Bioimpedance amplifier is heart of impedance measurement system. Impedance converter and network analyzer AD5933 functions as signal conditioner for bioimpedance signal. Low noise voltage reference IC AD820 and low power amplifier IC ADR 423 act as supporting blocks for signal amplification and noise reduction. Figure 5 shows hardware for bioimpedance amplifier and signal conditioner AD5933. A precision, low power FET input op amp AD 820 which can operate from a single supply of 5 V to 36 V, or dual supplies of ±2.5 V to ±18 V. In the AD820, N-channel JFETs are mainly used for providing a low offset, low noise, high impedance input stage which is required by most of the embedded applications. It also keeps low noise performance to low frequencies. Low noise performance, low input current, and current noise are features of the AD820 which contributes negligible noise for applications [7, 8].

Figure 5: PCB of the realized monitoring system bioimpedance amplifier with signal conditioning circuit.

Integrated circuit AD5933 consists of the various blocks such as an input signal generator, a 12-bit A/D converter, a DFT (discrete Fourier transform) circuit, a thermal sensor, and I2C interface. The function of generator is to supply a sine wave input signal of certain frequency and amplitude at the output VOUT. Unknown impedance to be calculated is connected between VOUT and VIN terminals. Therefore, magnitude and phase of the current flowing through a load depend on its impedance. The current is then transformed to voltage that is converted into a digital signal by the digital to analog converter. The DFT circuit provides discrete Fourier transform of the converted impedance signal. This will lead to measurement of real and imaginary parts which are measured. Functional block diagram of AD5933 is shown in Figure 6 [9].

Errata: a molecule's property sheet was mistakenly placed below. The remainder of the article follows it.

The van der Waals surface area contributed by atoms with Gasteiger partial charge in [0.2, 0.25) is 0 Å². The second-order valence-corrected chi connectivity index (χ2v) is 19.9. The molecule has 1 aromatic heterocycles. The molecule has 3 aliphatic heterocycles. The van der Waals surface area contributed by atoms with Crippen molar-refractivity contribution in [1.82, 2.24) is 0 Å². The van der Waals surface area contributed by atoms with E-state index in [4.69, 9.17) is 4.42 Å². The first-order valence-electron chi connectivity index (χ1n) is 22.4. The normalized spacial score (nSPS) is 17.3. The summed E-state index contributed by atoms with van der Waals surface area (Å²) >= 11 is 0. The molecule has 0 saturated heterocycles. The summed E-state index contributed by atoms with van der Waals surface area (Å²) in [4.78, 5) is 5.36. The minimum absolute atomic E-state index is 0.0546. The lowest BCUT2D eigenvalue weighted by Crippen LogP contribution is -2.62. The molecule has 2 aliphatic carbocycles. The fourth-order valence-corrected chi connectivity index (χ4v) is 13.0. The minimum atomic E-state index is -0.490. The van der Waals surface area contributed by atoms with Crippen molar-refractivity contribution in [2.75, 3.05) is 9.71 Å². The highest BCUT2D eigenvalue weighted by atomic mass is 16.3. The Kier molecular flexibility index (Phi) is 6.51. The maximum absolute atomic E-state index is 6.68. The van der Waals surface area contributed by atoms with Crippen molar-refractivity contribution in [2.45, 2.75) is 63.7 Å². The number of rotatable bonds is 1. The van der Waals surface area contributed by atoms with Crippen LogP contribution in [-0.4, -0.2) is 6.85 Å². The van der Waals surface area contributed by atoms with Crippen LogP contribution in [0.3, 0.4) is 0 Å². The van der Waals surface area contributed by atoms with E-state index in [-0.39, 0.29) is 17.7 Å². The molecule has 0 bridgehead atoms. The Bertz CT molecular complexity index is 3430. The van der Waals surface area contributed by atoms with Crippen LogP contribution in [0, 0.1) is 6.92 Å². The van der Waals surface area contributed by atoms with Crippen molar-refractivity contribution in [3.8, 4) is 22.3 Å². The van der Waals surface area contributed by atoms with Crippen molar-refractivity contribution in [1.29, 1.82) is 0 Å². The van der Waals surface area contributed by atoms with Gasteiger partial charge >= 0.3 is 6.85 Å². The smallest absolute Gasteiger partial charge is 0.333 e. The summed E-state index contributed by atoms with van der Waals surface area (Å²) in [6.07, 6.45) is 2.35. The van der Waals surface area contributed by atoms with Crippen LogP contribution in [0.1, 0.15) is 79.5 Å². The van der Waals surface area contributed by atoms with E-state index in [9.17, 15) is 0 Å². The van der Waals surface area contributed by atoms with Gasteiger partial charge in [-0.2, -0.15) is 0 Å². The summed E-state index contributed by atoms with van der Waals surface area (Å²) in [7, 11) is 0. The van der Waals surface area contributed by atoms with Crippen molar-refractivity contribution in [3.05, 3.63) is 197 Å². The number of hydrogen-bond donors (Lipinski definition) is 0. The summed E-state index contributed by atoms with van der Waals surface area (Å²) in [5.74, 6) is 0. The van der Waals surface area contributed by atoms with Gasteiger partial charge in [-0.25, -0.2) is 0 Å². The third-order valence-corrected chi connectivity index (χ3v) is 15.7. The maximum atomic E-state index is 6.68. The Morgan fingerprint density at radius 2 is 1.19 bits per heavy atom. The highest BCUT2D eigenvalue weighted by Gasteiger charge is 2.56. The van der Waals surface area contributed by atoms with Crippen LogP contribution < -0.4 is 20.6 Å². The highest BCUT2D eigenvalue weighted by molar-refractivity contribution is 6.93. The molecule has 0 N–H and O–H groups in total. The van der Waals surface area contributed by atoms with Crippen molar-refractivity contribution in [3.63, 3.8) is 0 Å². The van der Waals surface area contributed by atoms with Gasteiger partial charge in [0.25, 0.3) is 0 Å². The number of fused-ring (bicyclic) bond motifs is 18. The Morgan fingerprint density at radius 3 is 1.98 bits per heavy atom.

Figure 6: Functional block diagram of AD5933.

The obtained response signal from the impedance is then sampled by the on-board discrete Fourier transform (DFT) and ADC. This operation returns a real and imaginary data-word at each output frequency. Impedance magnitude and phase are then easily calculated using the following equations:

Once calibration is done, the magnitude of the impedance and relative phase of the impedance at each frequency point along the sweep can be easily calculated. This is done off chip using content of real and imaginary register, which can be read from the serial I2C interface [9].